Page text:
All this talk about preserving digital legacies got me thinking: What about the bits we don't want to leave behind? Y'know, the risqué material? Don't pretend you don't know what I'm talking about.
Consciousness lost, breathing stopped, pulse gone. Someone just slipped into cardiac arrest. In order to preserve the precious memories and thoughts at risk right now, we're gonna have to squirt some perfluorocarbon coolant up a nose and chill a brain.
There's little action, no sound, and the footage is grainy. But this brief clip may be the only existing video of writer Mark Twain and his daughters Clara and Jean. It was captured in 1909 by inventor Thomas Edison.
So, all this storage talk has gotten you excited about upgrading your laptop's crappy old 120GB drive? It's about time, dammit.
It's easy to rip your CDs and turn them into easily stored digital files: You pop in a CD, click a few buttons, done. Now try ripping a book into a digital format. Struggling? Here's setup you'll wish you had.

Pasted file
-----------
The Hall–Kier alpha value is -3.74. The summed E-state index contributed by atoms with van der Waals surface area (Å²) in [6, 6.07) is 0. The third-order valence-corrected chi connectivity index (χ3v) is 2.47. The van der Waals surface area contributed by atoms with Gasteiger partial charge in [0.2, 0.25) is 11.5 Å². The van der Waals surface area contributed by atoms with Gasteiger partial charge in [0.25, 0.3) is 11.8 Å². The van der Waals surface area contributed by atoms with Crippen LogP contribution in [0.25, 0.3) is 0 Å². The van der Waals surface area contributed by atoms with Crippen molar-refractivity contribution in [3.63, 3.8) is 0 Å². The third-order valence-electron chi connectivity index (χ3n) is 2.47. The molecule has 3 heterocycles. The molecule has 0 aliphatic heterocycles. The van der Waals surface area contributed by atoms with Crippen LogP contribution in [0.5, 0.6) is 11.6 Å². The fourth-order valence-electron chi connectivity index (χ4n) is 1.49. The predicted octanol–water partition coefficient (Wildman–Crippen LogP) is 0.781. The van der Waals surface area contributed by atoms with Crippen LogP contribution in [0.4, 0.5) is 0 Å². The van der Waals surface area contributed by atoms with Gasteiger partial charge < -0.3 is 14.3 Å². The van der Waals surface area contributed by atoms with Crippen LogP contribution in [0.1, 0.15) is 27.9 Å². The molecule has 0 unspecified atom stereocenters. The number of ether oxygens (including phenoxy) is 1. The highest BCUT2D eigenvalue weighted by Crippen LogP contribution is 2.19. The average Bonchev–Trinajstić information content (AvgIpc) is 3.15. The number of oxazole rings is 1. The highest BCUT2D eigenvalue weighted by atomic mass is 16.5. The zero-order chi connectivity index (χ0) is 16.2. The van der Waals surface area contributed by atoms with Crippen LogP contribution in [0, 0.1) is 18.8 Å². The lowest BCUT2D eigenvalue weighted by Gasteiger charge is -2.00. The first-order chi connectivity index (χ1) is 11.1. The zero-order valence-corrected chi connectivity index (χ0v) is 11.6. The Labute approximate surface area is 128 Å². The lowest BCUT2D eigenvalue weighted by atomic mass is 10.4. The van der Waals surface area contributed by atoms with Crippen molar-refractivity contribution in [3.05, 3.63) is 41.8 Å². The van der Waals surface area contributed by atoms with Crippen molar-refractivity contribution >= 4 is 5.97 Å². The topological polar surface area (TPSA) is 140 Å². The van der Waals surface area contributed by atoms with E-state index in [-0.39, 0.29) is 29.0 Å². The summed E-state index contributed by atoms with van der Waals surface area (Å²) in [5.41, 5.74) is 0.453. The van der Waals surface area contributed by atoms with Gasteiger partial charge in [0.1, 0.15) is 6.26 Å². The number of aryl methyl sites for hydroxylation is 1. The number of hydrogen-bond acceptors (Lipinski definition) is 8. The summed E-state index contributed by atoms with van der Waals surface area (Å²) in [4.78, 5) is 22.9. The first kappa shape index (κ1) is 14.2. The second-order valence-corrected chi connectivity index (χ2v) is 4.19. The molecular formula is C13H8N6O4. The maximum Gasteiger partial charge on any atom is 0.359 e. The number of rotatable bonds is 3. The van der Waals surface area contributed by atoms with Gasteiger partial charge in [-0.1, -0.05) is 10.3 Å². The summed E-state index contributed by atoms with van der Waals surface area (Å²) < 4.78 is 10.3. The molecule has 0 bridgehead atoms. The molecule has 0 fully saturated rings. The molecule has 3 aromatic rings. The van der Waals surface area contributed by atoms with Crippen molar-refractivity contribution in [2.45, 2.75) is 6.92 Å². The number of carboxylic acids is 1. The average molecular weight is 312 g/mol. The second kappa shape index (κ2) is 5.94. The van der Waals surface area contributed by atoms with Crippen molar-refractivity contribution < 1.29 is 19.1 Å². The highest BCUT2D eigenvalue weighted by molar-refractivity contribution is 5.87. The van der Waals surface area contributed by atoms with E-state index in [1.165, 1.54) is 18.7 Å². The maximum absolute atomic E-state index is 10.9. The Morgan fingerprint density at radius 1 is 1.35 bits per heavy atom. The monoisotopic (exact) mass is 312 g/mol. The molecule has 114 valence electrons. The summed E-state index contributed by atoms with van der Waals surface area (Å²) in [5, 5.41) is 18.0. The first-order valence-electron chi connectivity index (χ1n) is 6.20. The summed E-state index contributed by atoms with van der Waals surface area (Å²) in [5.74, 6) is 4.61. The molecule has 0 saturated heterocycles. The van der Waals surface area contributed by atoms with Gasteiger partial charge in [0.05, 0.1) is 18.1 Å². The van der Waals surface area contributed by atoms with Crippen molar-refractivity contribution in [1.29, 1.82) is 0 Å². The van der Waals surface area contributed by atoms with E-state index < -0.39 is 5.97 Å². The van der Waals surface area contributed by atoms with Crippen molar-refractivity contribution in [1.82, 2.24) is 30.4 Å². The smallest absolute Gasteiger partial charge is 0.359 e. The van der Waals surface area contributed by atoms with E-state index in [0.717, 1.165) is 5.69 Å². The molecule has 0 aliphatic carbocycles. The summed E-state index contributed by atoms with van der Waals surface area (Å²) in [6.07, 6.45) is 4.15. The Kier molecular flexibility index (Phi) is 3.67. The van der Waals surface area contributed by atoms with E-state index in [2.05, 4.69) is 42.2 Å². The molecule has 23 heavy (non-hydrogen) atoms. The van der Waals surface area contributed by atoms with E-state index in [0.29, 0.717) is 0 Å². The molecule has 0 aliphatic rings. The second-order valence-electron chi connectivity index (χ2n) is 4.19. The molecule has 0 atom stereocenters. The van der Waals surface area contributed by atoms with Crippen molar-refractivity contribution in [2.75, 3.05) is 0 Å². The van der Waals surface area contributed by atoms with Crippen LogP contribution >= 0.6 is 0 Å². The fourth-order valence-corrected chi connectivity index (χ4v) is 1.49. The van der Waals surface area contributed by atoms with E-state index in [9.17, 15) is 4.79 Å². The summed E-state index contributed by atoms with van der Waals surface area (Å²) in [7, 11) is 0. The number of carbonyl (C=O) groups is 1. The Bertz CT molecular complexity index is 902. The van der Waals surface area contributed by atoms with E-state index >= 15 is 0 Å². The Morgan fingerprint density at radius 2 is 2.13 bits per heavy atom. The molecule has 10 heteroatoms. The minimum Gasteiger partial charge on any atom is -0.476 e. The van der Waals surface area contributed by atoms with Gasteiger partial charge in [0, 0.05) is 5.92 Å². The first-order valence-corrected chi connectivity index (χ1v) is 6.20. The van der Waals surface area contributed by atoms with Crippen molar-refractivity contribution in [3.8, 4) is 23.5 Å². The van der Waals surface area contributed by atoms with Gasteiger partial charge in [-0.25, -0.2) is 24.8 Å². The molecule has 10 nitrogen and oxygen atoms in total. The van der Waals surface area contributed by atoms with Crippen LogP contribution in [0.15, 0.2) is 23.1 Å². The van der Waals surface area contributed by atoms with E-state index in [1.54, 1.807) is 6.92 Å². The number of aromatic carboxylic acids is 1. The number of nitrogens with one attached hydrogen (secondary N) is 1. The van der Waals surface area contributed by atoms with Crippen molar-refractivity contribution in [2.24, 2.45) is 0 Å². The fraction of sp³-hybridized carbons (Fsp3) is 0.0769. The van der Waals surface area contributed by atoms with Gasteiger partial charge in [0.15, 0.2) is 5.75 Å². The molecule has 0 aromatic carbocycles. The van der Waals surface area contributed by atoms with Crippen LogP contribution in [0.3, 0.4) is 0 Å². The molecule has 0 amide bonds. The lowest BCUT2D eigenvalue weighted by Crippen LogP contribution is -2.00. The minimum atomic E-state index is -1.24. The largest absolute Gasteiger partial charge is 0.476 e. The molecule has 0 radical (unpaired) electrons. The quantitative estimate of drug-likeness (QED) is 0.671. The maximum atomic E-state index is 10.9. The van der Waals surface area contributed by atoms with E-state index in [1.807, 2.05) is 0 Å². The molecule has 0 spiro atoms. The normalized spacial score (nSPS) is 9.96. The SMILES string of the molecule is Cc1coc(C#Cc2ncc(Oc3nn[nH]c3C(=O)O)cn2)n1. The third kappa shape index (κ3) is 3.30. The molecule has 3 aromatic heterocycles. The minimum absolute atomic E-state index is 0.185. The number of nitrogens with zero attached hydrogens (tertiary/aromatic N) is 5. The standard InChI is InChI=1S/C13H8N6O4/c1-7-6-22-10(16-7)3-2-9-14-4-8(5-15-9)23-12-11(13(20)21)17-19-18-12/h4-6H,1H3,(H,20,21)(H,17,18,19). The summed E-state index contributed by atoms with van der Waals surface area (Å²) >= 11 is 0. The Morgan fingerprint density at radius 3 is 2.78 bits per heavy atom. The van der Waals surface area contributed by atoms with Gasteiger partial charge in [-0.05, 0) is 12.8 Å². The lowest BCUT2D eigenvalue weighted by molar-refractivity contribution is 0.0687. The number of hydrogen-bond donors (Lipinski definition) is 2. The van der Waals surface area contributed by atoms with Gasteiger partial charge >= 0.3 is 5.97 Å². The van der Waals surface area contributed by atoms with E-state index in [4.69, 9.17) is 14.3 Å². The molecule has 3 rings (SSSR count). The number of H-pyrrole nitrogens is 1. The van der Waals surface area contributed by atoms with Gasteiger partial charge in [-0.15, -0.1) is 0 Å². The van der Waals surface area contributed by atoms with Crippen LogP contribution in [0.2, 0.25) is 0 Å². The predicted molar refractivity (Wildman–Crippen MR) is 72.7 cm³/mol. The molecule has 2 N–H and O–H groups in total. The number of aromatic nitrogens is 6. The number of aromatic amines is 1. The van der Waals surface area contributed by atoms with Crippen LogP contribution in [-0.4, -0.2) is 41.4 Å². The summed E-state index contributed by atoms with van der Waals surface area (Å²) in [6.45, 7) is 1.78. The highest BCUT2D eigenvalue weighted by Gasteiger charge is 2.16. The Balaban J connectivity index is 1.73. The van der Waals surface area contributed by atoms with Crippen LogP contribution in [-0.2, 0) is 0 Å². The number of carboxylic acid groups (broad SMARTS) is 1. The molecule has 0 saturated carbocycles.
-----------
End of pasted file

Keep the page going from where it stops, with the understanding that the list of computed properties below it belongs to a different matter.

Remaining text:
One day, you're going to die. And when you do, your online presence—like your social network profiles, your blog comments, and your web services—will serve as your very first memorial. Here's how it'll play out.
Normally I'd file this image under our "what is this" image cache, but as you've already clocked, it's somehow related to our Memory [Forever] theme. Those pretty colors are a visualization of the thousands of Wikipedia edits made by a bot.
Researchers have discovered that increasing production of a protein called RGS-14 could significantly boost visual memory. They are currently investigating the exact effects on humans, but all I can think is: Photographic memory in pill form.
One day, you're going to die. And when you do, you online presence—like your social network profiles, your blog comments, and your web services—will serve as your very first memorial. Here's how it'll play out.